“J’adore…idioma…OK” (Nods)

Recently, some circumstances arose that offered me the opportunity to learn some British Sign Language and I grabbed it with both hands—see what I did there?!

It is another manifestation of my adoration of language and the many forms it takes, fascinated by the manner in which we communicate with each other. What better subject to be enthralled by?

There is something beautiful about being able to communicate effectively without words, using only a quick pair of hands and an expressive face. Of course, there are others ways to demonstrate one’s thoughts, such as with a look or mannerism, but these can be ambiguous. Have you ever confused a derisive sneer for a seductive smile? A subtle wink for an eye problem? There is no such problem with sign language.        

I’m also a fan of foreign languages. I love listening to people converse in a tongue foreign to mine—strange sounds uttered so rapidly that, often, you can’t help but think the speakers are playing a prank on nosy eavesdroppers. A language book and corresponding dictionary take pride of place in my living room, desiring a reprieve and a rest in the bookcase but finding themselves unlucky every time.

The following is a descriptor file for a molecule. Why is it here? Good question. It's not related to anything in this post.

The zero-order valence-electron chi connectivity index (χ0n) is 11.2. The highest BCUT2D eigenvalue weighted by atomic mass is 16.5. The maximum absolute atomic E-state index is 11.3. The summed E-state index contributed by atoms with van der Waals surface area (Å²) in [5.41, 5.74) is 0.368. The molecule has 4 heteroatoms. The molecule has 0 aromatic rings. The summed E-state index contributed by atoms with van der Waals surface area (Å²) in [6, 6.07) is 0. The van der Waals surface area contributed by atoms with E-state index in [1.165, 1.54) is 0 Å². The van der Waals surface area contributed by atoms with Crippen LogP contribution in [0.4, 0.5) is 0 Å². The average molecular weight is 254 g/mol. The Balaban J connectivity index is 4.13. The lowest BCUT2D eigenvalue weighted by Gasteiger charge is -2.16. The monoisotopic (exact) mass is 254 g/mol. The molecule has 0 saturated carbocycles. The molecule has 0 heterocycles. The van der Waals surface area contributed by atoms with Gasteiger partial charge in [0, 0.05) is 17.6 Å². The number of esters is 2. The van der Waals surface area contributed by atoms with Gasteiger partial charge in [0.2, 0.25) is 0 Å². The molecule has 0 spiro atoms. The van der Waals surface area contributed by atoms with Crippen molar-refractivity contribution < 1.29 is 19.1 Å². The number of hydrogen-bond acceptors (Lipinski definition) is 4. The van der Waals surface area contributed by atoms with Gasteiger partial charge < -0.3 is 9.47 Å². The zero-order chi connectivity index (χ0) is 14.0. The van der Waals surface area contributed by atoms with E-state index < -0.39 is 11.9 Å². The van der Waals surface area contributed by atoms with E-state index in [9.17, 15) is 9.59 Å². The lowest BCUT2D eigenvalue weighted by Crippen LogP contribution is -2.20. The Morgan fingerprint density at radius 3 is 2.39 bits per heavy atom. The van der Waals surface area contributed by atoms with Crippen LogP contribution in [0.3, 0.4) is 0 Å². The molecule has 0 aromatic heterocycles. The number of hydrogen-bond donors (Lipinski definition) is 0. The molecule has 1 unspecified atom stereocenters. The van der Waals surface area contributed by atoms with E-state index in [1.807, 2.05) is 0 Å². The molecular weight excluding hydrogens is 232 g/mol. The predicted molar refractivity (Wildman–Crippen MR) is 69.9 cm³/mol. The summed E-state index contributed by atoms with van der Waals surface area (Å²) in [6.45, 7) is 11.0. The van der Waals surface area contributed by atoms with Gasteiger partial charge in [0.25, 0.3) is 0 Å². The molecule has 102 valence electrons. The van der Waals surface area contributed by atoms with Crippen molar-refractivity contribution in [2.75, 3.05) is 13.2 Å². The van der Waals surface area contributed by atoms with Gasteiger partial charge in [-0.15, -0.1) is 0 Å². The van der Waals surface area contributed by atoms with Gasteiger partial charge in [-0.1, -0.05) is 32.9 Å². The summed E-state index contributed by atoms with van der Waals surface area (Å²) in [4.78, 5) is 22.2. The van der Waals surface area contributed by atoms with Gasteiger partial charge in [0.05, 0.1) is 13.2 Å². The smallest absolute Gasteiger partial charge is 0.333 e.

Despite the numbers of students studying a foreign language is declining in the UK, there are still a great deal of people who feel the same way I do. Many are so enthralled by other languages that they ink them onto the skin, risking getting caught out by the arrangement of words, Rihanna…cough…David Beckham…ahem…Hayden Panettiere.  

Chinese characters are especially alluring to many dedicated inkers, which seem to offer a mystical quality. I once read a news article about a man who sought some of this mysticism by requesting a tattoo of Chinese characters reading ‘peace, love and hope’. What he actually got was ‘at the end of the day this is an ugly boy’! The real kicker? He had no idea until he attended a Chinese restaurant only to be called a clown. Was he really an ugly boy? Who cares? Focus! We’re talking about language. The unfortunate young man in question couldn’t read or speak the language, yet, saved up to let a stranger tattoo his skin with it. (The story concluded with his confirmation that he was saving to get it lasered off).

Children (and some adults) have been known to make up their own language—that’s how important it is to be able to communicate, to be unique, to maintain some secrecy. That’s what language allows you to do and I love it all the more for its diversity.  



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